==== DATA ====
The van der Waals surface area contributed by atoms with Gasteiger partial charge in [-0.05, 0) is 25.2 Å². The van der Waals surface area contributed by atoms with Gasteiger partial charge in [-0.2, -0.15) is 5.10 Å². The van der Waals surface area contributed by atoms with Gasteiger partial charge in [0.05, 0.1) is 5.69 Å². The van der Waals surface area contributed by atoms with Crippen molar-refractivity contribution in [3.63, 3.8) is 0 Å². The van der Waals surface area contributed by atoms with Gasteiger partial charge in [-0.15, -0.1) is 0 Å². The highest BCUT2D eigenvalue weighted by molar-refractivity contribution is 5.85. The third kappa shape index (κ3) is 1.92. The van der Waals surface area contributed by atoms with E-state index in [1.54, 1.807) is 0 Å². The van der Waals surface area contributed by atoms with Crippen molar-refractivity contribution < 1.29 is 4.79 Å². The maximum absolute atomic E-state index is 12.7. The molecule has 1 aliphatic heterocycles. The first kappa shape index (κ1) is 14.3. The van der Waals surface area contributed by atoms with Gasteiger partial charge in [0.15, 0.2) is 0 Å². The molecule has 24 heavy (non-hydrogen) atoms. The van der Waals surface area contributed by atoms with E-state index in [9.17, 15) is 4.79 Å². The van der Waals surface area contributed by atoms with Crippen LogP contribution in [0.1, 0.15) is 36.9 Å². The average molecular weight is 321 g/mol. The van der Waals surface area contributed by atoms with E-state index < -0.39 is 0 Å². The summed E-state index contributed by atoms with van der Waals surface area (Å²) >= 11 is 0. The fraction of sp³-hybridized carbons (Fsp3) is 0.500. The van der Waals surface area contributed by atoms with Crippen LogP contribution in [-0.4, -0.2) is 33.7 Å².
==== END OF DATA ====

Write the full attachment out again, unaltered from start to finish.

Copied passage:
The van der Waals surface area contributed by atoms with Gasteiger partial charge in [-0.05, 0) is 25.2 Å². The van der Waals surface area contributed by atoms with Gasteiger partial charge in [-0.2, -0.15) is 5.10 Å². The van der Waals surface area contributed by atoms with Gasteiger partial charge in [0.05, 0.1) is 5.69 Å². The van der Waals surface area contributed by atoms with Crippen molar-refractivity contribution in [3.63, 3.8) is 0 Å². The van der Waals surface area contributed by atoms with Gasteiger partial charge in [-0.15, -0.1) is 0 Å². The highest BCUT2D eigenvalue weighted by molar-refractivity contribution is 5.85. The third kappa shape index (κ3) is 1.92. The van der Waals surface area contributed by atoms with E-state index in [1.54, 1.807) is 0 Å². The van der Waals surface area contributed by atoms with Crippen molar-refractivity contribution < 1.29 is 4.79 Å². The maximum absolute atomic E-state index is 12.7. The molecule has 1 aliphatic heterocycles. The first kappa shape index (κ1) is 14.3. The van der Waals surface area contributed by atoms with Gasteiger partial charge in [0.15, 0.2) is 0 Å². The molecule has 24 heavy (non-hydrogen) atoms. The van der Waals surface area contributed by atoms with E-state index in [9.17, 15) is 4.79 Å². The van der Waals surface area contributed by atoms with Crippen LogP contribution in [0.1, 0.15) is 36.9 Å². The average molecular weight is 321 g/mol. The van der Waals surface area contributed by atoms with E-state index < -0.39 is 0 Å². The summed E-state index contributed by atoms with van der Waals surface area (Å²) >= 11 is 0. The fraction of sp³-hybridized carbons (Fsp3) is 0.500. The van der Waals surface area contributed by atoms with Crippen LogP contribution in [-0.4, -0.2) is 33.7 Å².